The gridlock-blocked streets became so empty that I could run in them without worrying about cars. I ran up Massachusetts Avenue and into Dumbarton Oaks Park, a woody sanctuary that had become my happy place. Just me and the occasional dog walker in a forested ravine in the middle of the city.
We all learned what exponential growth meant, as coronavirus exploded through the nation, sickening millions and putting millions more out of work.
The pain that I had seen imposed upon other populations (immigrants, Muslims) now was visited upon my friends and family members.
I saw scenes which were unbelievable just a few months earlier. Protesters rioted against Trump near the White House and looters struck liquor and drug stores throughout the city, even in my neighborhood.
In response, Trump poured in military and police assets. A grab-bag of random dudes in motley uniforms appeared on street corners while helicopters circled at rooftop heights. There was a curfew and kids out protesting were kettled on Swann Street, just blocks from where I live.
The year was hardly over. Confederate statues were toppled and a giant fence was constructed around the White House. In the midst of a highly-contagious pandemic, Trump anointed himself the Republican nominee with a fireworks display over streets filled with protesters, including me.
I Love DC
Facebook “friends” said that my city was a lawless hellhole. I read that comment as I was sitting in Meridian Hill Park, as kids played around the statue of Joan of Arc and people picnicked in the grass.
All my ambivalence suddenly disappeared: I loved DC.
Trump got covid and I watched as his helicopter took him to Walter Reed for experimental treatments unavailable to ordinary Americans. The Presidential campaign began, a slog of insufferable idiocy as Biden debated a Trump spewing both disease and lies.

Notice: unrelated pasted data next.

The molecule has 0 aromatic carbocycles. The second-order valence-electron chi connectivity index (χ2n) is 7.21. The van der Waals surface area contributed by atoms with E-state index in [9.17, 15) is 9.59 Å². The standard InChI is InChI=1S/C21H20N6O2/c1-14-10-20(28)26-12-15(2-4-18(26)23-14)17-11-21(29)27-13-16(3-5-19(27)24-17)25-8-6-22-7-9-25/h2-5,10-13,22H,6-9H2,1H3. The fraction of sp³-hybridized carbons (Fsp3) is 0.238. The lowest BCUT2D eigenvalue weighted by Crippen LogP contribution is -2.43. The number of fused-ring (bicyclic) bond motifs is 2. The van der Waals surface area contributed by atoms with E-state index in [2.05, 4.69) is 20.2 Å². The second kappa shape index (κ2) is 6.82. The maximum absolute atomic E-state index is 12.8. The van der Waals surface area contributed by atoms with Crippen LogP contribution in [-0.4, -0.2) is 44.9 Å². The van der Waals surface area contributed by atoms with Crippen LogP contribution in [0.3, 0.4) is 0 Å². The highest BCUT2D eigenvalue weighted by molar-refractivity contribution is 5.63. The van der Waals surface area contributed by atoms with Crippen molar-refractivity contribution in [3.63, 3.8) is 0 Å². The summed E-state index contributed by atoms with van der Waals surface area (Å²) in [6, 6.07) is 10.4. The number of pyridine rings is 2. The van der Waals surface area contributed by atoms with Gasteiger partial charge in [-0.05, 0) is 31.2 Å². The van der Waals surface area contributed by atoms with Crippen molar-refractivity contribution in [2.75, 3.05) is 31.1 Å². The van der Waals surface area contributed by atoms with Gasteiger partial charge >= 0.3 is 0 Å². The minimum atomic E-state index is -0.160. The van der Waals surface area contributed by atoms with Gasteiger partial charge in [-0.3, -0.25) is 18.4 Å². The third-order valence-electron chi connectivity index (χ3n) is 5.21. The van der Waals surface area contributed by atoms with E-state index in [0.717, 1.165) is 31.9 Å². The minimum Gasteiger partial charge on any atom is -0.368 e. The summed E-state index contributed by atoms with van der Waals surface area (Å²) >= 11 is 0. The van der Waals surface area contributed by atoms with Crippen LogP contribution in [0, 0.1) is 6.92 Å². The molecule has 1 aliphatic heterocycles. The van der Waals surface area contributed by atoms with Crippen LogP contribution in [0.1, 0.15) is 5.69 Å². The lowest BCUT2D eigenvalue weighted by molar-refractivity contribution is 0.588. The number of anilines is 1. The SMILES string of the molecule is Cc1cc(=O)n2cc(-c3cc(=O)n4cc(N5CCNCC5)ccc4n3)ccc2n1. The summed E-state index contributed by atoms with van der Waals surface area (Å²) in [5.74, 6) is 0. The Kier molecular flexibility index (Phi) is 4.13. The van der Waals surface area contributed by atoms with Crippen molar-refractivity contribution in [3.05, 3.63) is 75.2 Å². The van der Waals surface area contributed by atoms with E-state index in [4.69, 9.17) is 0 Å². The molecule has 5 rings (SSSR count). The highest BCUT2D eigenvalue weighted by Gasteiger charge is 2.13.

We won. It was not easy, but we won.
But the failed Trump administration had one final horror to unleash upon my city: an angry mob. I saw them before they sacked the Capitol, for they were staying in hotels in my neighborhood. Everyone knew that they came to fight. I watched them stream toward the Mall, armed with bats, poles, mace, body armor and helmets.
A coup of dunces, live-streamed for the world to see, is an appropriate end to the Trump administration, an action that sums up all the cruelty, stupidity and sloppiness of the man and his movement.
The Garbage Barge
Tomorrow, he will be gone. Off to Florida.
There’s a scene at the end of a Simpsons episode where escaped prisoners are sent to:
a garbage barge where you will bareknuckle-box until one of you emerges as king of your floating hell.
Palm Beach, in other words, where Trump will be lord of the disgraced, surrounded by his low-intelligence children, incompetent henchmen like Rudy Giuliani and coup enthusiasts like the MyPillow Guy, all fighting over shrinking scraps of attention and money.
Now it’s up to us to put America back together, stronger and more secure for the future.
K Street is closed to traffic now, part of the expanded Green Zone necessary after the mob attack on the Capitol. I walked to the spot where I saw the limo burning four years ago and considered everything I had seen happen in Washington, DC.
What a long, strange trip it’s been. I’m glad it’s over.